Seven Short Sale Questions, Answered

  • What is a short sale?

A short sale can simply be said to be when the proceeds of the sale of a home do not cover the seller’s mortgage obligations and closing costs. This closing costs include property taxes, transfer taxes and the real estate agent’s commission. The money realized from the sale will not be able to cover the difference hence it is seen as short. As a result of this shortchange, a lot of short sellers will find it difficult to cover their mortgage loans and this can ultimately lead to foreclosure. However, home owners who bought at the top of the market or who took out large amounts of equity with a refinance and who now need to sell because of divorce or job transfer may also find themselves at a loss, thereby incurring unplanned losses or owing more than the home is currently worth when closing costs are finally factored in.

  • What information will the bank need to decide whether to accept a short sale?

Before accepting a short sale, the bank will need some sort of information. This information will be gleaned from a form coupled together in the sellers’ submission package. The sellers’ submission package will include W-2 forms from employers (or a letter explaining the seller is unemployed), bank statements, two years of tax returns and other financial documents stating in clear terms the income, expenditure and debt obligations. The bank will also need comps or a broker’s price opinion showing your estimate of value.

Another document that will be required is the “hardship letter”. By hardship, it simply means the reason why the loan is unable to be paid. This letter will intimate the seller on the true state of affairs and the true level of financial hardship. Someone with the assets or the income to pay is unlikely to be considered.

  • What are the other options besides a short sale?

When looking for other options beside a short sale, there are programs designed to aid borrowers.  With these programs, lenders are willing to offer loan modification options. This option can extend the term of the loan, add on delinquent payments to the loan principal, and/or reduce the interest rate to make the loan more manageable for the home owner. Alternatively, a repayment plan will involve home owners to increase their monthly payments until the loan is current. An adjustable rate loan will then be possible with a Federal Housing Authority or conventional fixed loan. However, this has almost no effect on the lenders as they will not postpone a foreclosure just because a property is listed. Things can however be titled in your favor if there is a guarantee of getting funds from an offer soon.

  • How should I price a short sale property?

This highly varies. Some short sale experts say that pricing piece of real estate property at or near fair market value is the most ideal form of pricing. Nevertheless, this usually begins with the total payoff amount owned by the seller. Price drop below market value will depend on how frequently prices are dropped and whether the property is in pre-foreclosure. Most banks have a formula for what percentage under market value they will accept and buyers and sellers usually have this in mind.  This percentage is usually pegged at 8- 20%. Properties are usually priced 10 percent lower than comparable to peak buyer interest and initiate buyer activity. Buyers should understand that the bank will not give away the property no matter the conditions.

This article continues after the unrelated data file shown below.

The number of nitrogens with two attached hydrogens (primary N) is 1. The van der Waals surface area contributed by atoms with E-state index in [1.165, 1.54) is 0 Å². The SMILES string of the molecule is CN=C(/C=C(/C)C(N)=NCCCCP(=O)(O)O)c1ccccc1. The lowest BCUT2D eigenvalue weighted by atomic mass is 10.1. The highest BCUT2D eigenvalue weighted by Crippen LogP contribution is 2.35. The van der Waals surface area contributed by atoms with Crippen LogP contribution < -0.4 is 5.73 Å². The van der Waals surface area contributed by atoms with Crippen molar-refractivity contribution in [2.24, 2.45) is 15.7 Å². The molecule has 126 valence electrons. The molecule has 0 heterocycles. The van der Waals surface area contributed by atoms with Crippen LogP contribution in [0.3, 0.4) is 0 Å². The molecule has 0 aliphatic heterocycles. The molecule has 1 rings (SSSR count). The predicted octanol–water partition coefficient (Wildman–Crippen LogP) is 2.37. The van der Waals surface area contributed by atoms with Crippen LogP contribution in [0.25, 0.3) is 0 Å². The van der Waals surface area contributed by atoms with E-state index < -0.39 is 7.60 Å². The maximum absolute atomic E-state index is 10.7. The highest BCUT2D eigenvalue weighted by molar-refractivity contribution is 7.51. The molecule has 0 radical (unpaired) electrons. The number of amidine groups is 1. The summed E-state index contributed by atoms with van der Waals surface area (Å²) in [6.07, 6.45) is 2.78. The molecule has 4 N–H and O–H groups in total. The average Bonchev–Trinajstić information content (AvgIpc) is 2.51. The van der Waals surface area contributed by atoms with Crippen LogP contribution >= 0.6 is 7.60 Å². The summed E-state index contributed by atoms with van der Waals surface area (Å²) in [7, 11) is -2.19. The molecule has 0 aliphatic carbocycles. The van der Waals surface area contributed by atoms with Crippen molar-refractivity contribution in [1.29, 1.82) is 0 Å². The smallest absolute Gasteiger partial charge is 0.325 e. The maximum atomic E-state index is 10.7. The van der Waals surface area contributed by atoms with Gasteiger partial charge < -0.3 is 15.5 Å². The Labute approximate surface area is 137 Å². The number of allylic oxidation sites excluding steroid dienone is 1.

• How should I disclose about the short-sale property to prospective buyers?

You should be honest about a short sale from the beginning. You can disclose this in the comments section of the MLS listing or any other listing you may want to make. When in talks with a buyer, also disclose that it is a short sale. Some agents use a disclosure form prepared by their brokerages just for short sales. Some go as far as putting up special sign riders for the yard indicating a property is a short sale.

  • How long does it take to complete a short sale?

The time used to complete a short sale varies. Response time varies from lender to lender but it can take between two weeks or as long as 120 days to receive an approval of a short sale from a lender. Hence, it is necessary that buyers, sellers, agents and their representative understand and accept that time frame before they make an offer.

Purchase contracts usually include provisions that allow either party to cancel a short-sale contract within a set period if the seller hasn’t gotten the deal approved or the sale closed. Properties with securitized loans (a lot of loans fall into this category these days) usually require a longer time to get an approval of a short sale. This is because of the need for approval from the entity holding the pool of securities.

  • If a short sales letter is rejected by the lender, what are the seller’s options?

There are a myriad of reasons why short sales letters are rejected by the lenders. These lenders could be from the bank or the institution involved in the lending process. A reason why it could be rejected may be the low price or if there are too low many files on the loss mitigator’s desk. In these instances, search for another buyer or resubmit the same contract. Banks usually don’t take properties back in foreclosure, so they are going to try to make it work. Prepare your seller in advance for the possibility of foreclosure if a short sale fails.

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